Biden, Harris raise $34.2 million in day and a half after announcing ticket
WASHINGTON – Former Vice President Joe Biden's selection of California Sen. Kamala Harris to join his Democratic presidential ticket has led to a massive fundraising boost for the campaign.
From the time Harris was announced as the vice-presidential pick on Tuesday afternoon through Wednesday, the campaign brought in over $34.2 million, including from more than 150,000 first time contributors, the campaign announced.
The campaign saw its best digital fundraising hour from the moment she was announced Tuesday afternoon, a record that was broken just one day later, after Harris and Biden appeared publicly together for the first time in Wilmington, Del.
“The response has been overwhelming," Biden said during the ticket’s first grassroots fundraiser Wednesday, where he added that the campaign saw 150,000 first-time contributors over the short span.
"It's really palpable the excitement because there is so much at stake."
Long before Joe Biden would choose Harris as his running mate, he stressed his wish to tap someone who would be a partner in governing and campaigning. On Tuesday, Biden described the financial support his campaign saw in the wake of the announcement as proof he made the right choice.
“You know, it seems Americans all across this nation, at least at the outset here, agree with me,” Biden said after describing Harris as the “right person” to serve as his vice president if elected.
After the Biden campaign and the Democratic National Committee outraised the Trump campaign and the Republican National Committee for two consecutive months, the Trump effort re-gained the upper hand with its July fundraising.
But the Biden campaign and the DNC have seen a massive influx of cash since Biden became the apparent Democratic nominee in April. They strategically spent less during those months, redirecting spending to digital during the coronavirus pandemic, which helped them virtually erase the Trump effort's cash-on-hand advantage.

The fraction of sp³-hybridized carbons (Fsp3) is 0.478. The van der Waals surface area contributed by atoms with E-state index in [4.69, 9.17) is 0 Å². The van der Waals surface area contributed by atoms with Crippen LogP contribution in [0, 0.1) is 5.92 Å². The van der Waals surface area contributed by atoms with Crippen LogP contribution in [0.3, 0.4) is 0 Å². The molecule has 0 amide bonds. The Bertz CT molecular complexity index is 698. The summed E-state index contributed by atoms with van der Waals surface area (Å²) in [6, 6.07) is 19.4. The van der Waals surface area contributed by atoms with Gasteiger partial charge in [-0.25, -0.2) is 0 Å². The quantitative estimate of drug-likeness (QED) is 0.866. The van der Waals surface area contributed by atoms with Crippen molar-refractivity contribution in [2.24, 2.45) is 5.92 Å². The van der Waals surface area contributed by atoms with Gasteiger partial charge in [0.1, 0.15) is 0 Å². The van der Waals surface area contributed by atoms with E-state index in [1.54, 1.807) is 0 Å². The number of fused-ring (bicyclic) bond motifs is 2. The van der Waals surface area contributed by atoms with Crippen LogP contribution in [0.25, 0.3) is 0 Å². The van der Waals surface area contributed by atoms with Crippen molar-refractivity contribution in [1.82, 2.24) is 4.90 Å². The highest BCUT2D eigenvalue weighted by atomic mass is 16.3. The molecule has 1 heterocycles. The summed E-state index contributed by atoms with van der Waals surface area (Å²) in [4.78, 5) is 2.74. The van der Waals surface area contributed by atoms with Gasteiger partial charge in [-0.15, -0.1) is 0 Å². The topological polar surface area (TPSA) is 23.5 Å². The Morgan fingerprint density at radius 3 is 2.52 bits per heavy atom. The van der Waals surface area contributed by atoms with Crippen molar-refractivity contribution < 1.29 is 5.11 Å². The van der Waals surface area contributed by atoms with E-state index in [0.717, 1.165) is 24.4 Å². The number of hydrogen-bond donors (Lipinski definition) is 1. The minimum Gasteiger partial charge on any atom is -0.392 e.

Harris spent her first 24 hours as the newly-minted running mate trying to enthuse her party's base stressing repeatedly at Wednesday’s events that supporters must show up to vote or regret not participating in historic “inflection moment.”
“What I know, based on who you are and why you're here right now is that when you look back at them, you're not going to just talk about how you feel. You're going to talk about what you did. You're going to talk about the fact that you participated. You were activated, you were involved in electing Joe Biden President of the United States,” she said during a grassroots fundraiser.
Trump plans counter-programming in battleground states during Democratic convention
WASHINGTON — President Donald Trump is expected to hit the road next week as counter-programming to the Democratic National Convention, traveling to several battleground states in an effort to generate competing coverage, according to two officials involved in the planning.
While the plans are fluid, as of now Trump will head to Minnesota and Wisconsin on Monday, Arizona on Tuesday and Pennsylvania on Thursday. In Pennsylvania, he's slated to visit Scranton, the hometown of presumptive Democratic nominee Joe Biden, in an effort to taunt the former vice president on his own turf. Trump plans to make the case that Biden shouldn’t be treated as a native son of the city since he hasn’t lived there in decades.
Vice President Mike Pence will travel to Wisconsin on Thursday and will expected to accuse Democrats of “abandoning” the state for pulling most of their convention from Milwaukee, just hours before Biden accepts the Democratic nomination in Delaware. Biden announced earlier this month he would accept the nomination virtually, rather than in Milwaukee, due to concerns over the coronavirus pandemic.
Trump made counter-programming a hallmark of his strategy during the Democratic primaries, scheduling rallies in all the early voting states to, in his words, “troll” the opposing party.
While the pandemic has eliminated any large, traditional campaign events from happening during this battleground state tour, the president will still likely be met with several hundreds of supporters at each stop. It’s unclear how much social distancing and mask wearing will be enforced.
It’s also unknown exactly how many of these events will be categorized as White House events rather than campaign events.
Trump campaign returns to airwaves in WI, still dark in MI and PA
WASHINGTON — President Trump's campaign returned to the Wisconsin airwaves on Tuesday, marking the first time the campaign aired significant TV or radio advertising in the state in almost two weeks.
Trump’s campaign spent $110,000 there Tuesday, and it’s slated to spend the same on Wednesday, according to data from Advertising Analytics. It had been dark there since July 29.